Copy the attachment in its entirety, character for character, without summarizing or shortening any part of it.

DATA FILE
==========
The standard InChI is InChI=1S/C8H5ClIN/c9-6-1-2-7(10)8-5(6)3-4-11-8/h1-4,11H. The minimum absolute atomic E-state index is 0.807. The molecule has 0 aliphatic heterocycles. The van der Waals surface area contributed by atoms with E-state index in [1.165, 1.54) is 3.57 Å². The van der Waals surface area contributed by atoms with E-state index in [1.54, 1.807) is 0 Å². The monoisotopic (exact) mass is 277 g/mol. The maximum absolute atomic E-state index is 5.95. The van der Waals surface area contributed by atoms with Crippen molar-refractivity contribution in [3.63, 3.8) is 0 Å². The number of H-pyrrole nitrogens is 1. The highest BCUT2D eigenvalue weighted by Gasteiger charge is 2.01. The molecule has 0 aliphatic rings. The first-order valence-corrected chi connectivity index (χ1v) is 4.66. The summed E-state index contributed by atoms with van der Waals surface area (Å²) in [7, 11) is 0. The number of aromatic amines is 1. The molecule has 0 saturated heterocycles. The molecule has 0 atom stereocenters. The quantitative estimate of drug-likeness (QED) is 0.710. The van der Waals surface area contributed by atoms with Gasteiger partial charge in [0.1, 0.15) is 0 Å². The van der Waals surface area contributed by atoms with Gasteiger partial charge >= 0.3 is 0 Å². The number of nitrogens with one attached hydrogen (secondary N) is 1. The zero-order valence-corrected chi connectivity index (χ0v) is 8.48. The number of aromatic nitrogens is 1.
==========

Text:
The standard InChI is InChI=1S/C8H5ClIN/c9-6-1-2-7(10)8-5(6)3-4-11-8/h1-4,11H. The minimum absolute atomic E-state index is 0.807. The molecule has 0 aliphatic heterocycles. The van der Waals surface area contributed by atoms with E-state index in [1.165, 1.54) is 3.57 Å². The van der Waals surface area contributed by atoms with E-state index in [1.54, 1.807) is 0 Å². The monoisotopic (exact) mass is 277 g/mol. The maximum absolute atomic E-state index is 5.95. The van der Waals surface area contributed by atoms with Crippen molar-refractivity contribution in [3.63, 3.8) is 0 Å². The number of H-pyrrole nitrogens is 1. The highest BCUT2D eigenvalue weighted by Gasteiger charge is 2.01. The molecule has 0 aliphatic rings. The first-order valence-corrected chi connectivity index (χ1v) is 4.66. The summed E-state index contributed by atoms with van der Waals surface area (Å²) in [7, 11) is 0. The number of aromatic amines is 1. The molecule has 0 saturated heterocycles. The molecule has 0 atom stereocenters. The quantitative estimate of drug-likeness (QED) is 0.710. The van der Waals surface area contributed by atoms with Gasteiger partial charge in [0.1, 0.15) is 0 Å². The van der Waals surface area contributed by atoms with Gasteiger partial charge >= 0.3 is 0 Å². The number of nitrogens with one attached hydrogen (secondary N) is 1. The zero-order valence-corrected chi connectivity index (χ0v) is 8.48. The number of aromatic nitrogens is 1.